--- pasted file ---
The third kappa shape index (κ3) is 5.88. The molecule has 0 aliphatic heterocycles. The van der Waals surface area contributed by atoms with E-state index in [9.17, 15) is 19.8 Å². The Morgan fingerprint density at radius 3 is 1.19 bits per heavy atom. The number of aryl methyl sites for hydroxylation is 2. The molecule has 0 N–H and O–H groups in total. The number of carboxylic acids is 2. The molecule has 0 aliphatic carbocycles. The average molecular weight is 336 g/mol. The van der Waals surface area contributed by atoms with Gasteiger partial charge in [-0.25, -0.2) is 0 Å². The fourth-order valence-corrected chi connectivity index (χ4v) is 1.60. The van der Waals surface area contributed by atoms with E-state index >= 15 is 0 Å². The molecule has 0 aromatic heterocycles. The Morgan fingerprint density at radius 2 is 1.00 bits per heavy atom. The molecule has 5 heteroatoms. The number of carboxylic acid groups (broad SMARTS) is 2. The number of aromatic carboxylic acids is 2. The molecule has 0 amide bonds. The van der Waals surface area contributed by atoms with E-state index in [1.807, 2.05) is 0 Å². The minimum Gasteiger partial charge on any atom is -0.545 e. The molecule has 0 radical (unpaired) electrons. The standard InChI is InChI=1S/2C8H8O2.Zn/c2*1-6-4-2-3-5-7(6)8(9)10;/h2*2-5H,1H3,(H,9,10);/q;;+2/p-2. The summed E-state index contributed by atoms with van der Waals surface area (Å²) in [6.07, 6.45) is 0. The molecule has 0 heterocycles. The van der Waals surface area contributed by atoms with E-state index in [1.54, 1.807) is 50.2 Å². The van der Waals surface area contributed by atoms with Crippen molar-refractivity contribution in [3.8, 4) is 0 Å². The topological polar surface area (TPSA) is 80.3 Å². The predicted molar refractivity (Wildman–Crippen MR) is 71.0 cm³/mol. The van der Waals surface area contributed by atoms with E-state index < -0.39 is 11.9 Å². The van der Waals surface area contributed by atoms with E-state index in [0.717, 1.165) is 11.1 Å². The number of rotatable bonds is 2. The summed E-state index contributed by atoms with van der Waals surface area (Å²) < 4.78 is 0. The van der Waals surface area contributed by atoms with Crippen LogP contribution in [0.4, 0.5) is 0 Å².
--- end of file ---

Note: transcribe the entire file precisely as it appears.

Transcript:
The third kappa shape index (κ3) is 5.88. The molecule has 0 aliphatic heterocycles. The van der Waals surface area contributed by atoms with E-state index in [9.17, 15) is 19.8 Å². The Morgan fingerprint density at radius 3 is 1.19 bits per heavy atom. The number of aryl methyl sites for hydroxylation is 2. The molecule has 0 N–H and O–H groups in total. The number of carboxylic acids is 2. The molecule has 0 aliphatic carbocycles. The average molecular weight is 336 g/mol. The van der Waals surface area contributed by atoms with Gasteiger partial charge in [-0.25, -0.2) is 0 Å². The fourth-order valence-corrected chi connectivity index (χ4v) is 1.60. The van der Waals surface area contributed by atoms with E-state index >= 15 is 0 Å². The molecule has 0 aromatic heterocycles. The Morgan fingerprint density at radius 2 is 1.00 bits per heavy atom. The molecule has 5 heteroatoms. The number of carboxylic acid groups (broad SMARTS) is 2. The number of aromatic carboxylic acids is 2. The molecule has 0 amide bonds. The van der Waals surface area contributed by atoms with E-state index in [1.807, 2.05) is 0 Å². The minimum Gasteiger partial charge on any atom is -0.545 e. The molecule has 0 radical (unpaired) electrons. The standard InChI is InChI=1S/2C8H8O2.Zn/c2*1-6-4-2-3-5-7(6)8(9)10;/h2*2-5H,1H3,(H,9,10);/q;;+2/p-2. The summed E-state index contributed by atoms with van der Waals surface area (Å²) in [6.07, 6.45) is 0. The molecule has 0 heterocycles. The van der Waals surface area contributed by atoms with E-state index in [1.54, 1.807) is 50.2 Å². The van der Waals surface area contributed by atoms with Crippen molar-refractivity contribution in [3.8, 4) is 0 Å². The topological polar surface area (TPSA) is 80.3 Å². The predicted molar refractivity (Wildman–Crippen MR) is 71.0 cm³/mol. The van der Waals surface area contributed by atoms with E-state index < -0.39 is 11.9 Å². The van der Waals surface area contributed by atoms with E-state index in [0.717, 1.165) is 11.1 Å². The number of rotatable bonds is 2. The summed E-state index contributed by atoms with van der Waals surface area (Å²) < 4.78 is 0. The van der Waals surface area contributed by atoms with Crippen LogP contribution in [0.4, 0.5) is 0 Å².